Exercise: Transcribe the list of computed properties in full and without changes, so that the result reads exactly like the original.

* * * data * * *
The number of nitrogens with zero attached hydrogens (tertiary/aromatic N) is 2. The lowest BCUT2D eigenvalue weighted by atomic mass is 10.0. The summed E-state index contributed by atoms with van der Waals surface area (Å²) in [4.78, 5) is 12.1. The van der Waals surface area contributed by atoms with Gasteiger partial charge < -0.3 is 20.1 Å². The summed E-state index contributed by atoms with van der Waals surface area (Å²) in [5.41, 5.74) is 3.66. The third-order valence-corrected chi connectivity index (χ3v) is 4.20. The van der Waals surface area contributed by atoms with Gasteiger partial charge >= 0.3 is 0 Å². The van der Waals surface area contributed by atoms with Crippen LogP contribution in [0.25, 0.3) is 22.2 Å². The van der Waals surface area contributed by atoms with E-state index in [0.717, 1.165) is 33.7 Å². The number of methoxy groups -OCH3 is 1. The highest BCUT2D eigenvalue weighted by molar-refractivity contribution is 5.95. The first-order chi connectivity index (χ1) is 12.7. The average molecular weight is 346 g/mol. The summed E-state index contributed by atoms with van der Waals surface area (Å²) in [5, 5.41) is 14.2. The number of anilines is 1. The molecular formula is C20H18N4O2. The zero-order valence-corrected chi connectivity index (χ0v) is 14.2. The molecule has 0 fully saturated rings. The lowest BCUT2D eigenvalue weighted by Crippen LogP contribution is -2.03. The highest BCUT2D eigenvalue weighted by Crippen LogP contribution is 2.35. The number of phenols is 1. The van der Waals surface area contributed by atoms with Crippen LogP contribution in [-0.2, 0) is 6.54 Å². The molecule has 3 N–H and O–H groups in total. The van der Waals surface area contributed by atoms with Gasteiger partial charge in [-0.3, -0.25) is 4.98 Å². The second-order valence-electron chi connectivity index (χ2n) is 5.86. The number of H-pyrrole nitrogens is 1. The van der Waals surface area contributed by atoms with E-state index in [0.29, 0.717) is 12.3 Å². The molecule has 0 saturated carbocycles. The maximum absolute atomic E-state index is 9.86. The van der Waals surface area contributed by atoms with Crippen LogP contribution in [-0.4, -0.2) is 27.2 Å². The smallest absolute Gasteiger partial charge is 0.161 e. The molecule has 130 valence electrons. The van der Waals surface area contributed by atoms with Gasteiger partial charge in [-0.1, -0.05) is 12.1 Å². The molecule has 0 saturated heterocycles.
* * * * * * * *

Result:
The number of nitrogens with zero attached hydrogens (tertiary/aromatic N) is 2. The lowest BCUT2D eigenvalue weighted by atomic mass is 10.0. The summed E-state index contributed by atoms with van der Waals surface area (Å²) in [4.78, 5) is 12.1. The van der Waals surface area contributed by atoms with Gasteiger partial charge < -0.3 is 20.1 Å². The summed E-state index contributed by atoms with van der Waals surface area (Å²) in [5.41, 5.74) is 3.66. The third-order valence-corrected chi connectivity index (χ3v) is 4.20. The van der Waals surface area contributed by atoms with Gasteiger partial charge >= 0.3 is 0 Å². The van der Waals surface area contributed by atoms with Crippen LogP contribution in [0.25, 0.3) is 22.2 Å². The van der Waals surface area contributed by atoms with E-state index in [0.717, 1.165) is 33.7 Å². The number of methoxy groups -OCH3 is 1. The highest BCUT2D eigenvalue weighted by molar-refractivity contribution is 5.95. The first-order chi connectivity index (χ1) is 12.7. The average molecular weight is 346 g/mol. The summed E-state index contributed by atoms with van der Waals surface area (Å²) in [5, 5.41) is 14.2. The number of anilines is 1. The molecular formula is C20H18N4O2. The zero-order valence-corrected chi connectivity index (χ0v) is 14.2. The molecule has 0 fully saturated rings. The lowest BCUT2D eigenvalue weighted by Crippen LogP contribution is -2.03. The highest BCUT2D eigenvalue weighted by Crippen LogP contribution is 2.35. The number of phenols is 1. The van der Waals surface area contributed by atoms with Crippen LogP contribution in [-0.2, 0) is 6.54 Å². The molecule has 3 N–H and O–H groups in total. The van der Waals surface area contributed by atoms with Gasteiger partial charge in [-0.3, -0.25) is 4.98 Å². The second-order valence-electron chi connectivity index (χ2n) is 5.86. The number of H-pyrrole nitrogens is 1. The van der Waals surface area contributed by atoms with E-state index in [0.29, 0.717) is 12.3 Å². The molecule has 0 saturated carbocycles. The maximum absolute atomic E-state index is 9.86. The van der Waals surface area contributed by atoms with Crippen LogP contribution in [-0.4, -0.2) is 27.2 Å². The smallest absolute Gasteiger partial charge is 0.161 e. The molecule has 130 valence electrons. The van der Waals surface area contributed by atoms with Gasteiger partial charge in [-0.1, -0.05) is 12.1 Å². The molecule has 0 saturated heterocycles.